Anti-Vax Logic

Why do some people think that vaccination is unwise?

Answer 1. Don’t chance a bad side effect from the vaccine. God is already protecting the righteous (self).

Answer 2. It’s bad ethics to get the vaccine.

The trolley ethical dilemma. If you do nothing, five die. If you pull the switch, they live but another one dies.
A Dreadful Choice

Other anti-Vax arguments remind me of the Trolley Problem in ethics. The trolley is barreling down the tracks, heading towards five people. If you do nothing, the five will be killed. However, there is a switch you could throw. It causes the trolley to change its path. That would save the five, but  would kill another person who is standing on the other track.

Even professional philosophers disagree on the trolley problem’s ethical solution. 70% would throw the switch, reckoning that one dying versus five is an ethical tradeoff, but 8% said they would not throw the switch and 22% couldn’t answer yes or no. That is 30% opt for no action.

Although the situation is different, it has strong similarities. If one chooses the vaccine, There can be a high impact (although with low probability) of the decision killing oneself, while no choosing have a low chance of being the identified cause of a person dying from covid-19.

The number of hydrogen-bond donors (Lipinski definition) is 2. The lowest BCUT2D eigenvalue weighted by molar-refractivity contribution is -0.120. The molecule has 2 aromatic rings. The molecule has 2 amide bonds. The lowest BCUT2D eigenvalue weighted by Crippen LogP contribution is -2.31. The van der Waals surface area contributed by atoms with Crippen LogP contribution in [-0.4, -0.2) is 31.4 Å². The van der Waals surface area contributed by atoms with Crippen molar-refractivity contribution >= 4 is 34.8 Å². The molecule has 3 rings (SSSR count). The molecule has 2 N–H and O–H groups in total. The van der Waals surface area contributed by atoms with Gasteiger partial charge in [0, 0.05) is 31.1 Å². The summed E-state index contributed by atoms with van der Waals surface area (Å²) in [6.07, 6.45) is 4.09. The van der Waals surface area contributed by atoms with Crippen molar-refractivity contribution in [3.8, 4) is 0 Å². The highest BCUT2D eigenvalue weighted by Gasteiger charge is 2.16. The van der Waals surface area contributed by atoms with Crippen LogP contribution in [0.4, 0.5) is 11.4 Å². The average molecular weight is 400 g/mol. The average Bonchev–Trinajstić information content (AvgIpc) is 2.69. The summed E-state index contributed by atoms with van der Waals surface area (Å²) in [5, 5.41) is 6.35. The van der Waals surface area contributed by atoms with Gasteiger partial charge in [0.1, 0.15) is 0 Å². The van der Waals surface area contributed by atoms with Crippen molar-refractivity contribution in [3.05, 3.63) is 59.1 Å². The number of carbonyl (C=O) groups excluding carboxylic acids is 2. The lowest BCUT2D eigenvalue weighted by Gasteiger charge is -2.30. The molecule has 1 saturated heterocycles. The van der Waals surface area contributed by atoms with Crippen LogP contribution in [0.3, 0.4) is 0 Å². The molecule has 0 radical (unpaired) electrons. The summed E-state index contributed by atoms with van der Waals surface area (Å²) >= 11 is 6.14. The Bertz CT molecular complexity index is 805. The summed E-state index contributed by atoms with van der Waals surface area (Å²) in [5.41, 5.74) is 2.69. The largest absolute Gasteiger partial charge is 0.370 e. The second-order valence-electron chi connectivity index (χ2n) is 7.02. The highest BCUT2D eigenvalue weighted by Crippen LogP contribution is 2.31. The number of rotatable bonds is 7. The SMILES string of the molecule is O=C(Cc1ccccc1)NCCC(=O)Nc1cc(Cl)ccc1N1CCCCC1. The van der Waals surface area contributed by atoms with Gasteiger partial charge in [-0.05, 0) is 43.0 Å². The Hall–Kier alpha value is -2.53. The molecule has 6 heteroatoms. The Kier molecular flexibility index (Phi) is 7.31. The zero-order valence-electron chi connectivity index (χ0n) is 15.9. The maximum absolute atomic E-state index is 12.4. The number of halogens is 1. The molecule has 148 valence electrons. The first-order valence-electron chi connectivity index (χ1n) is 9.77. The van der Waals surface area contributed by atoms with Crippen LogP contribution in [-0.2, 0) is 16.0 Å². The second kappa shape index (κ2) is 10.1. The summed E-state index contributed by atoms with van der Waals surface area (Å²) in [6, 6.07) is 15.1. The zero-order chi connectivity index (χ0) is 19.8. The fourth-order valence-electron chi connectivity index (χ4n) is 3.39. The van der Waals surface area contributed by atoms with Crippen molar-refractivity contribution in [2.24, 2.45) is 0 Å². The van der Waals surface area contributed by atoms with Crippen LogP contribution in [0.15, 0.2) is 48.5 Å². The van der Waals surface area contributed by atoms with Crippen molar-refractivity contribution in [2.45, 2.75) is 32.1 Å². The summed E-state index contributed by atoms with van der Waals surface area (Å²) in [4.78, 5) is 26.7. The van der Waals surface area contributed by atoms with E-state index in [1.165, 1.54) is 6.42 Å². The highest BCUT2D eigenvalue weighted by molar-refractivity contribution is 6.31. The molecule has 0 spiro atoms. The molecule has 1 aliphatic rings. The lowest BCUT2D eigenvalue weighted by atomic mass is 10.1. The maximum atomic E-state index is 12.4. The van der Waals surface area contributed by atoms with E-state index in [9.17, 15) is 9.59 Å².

That nearly mimics the 2/3 of adults who have accepted the vaccine (act) and the 1/3 that hasn’t (don’t act).

Of course, that earthquakes, volcanoes, floods and fires are acts of God are not countenanced when the vaccine is discussed among anti-vaxxers.

Usually they stay into the same memory dust heap as all the other precautions taken without second thought. Examples such as many other vaccines, seat belts, not leaving loaded guns where children can pick them up, and locking the door would fail the “don’t take action” posture of anti-vax.

Trolley Problem Image. Original: McGeddonVector: Zapyon, CC BY-SA 4.0, via Wikimedia Commons


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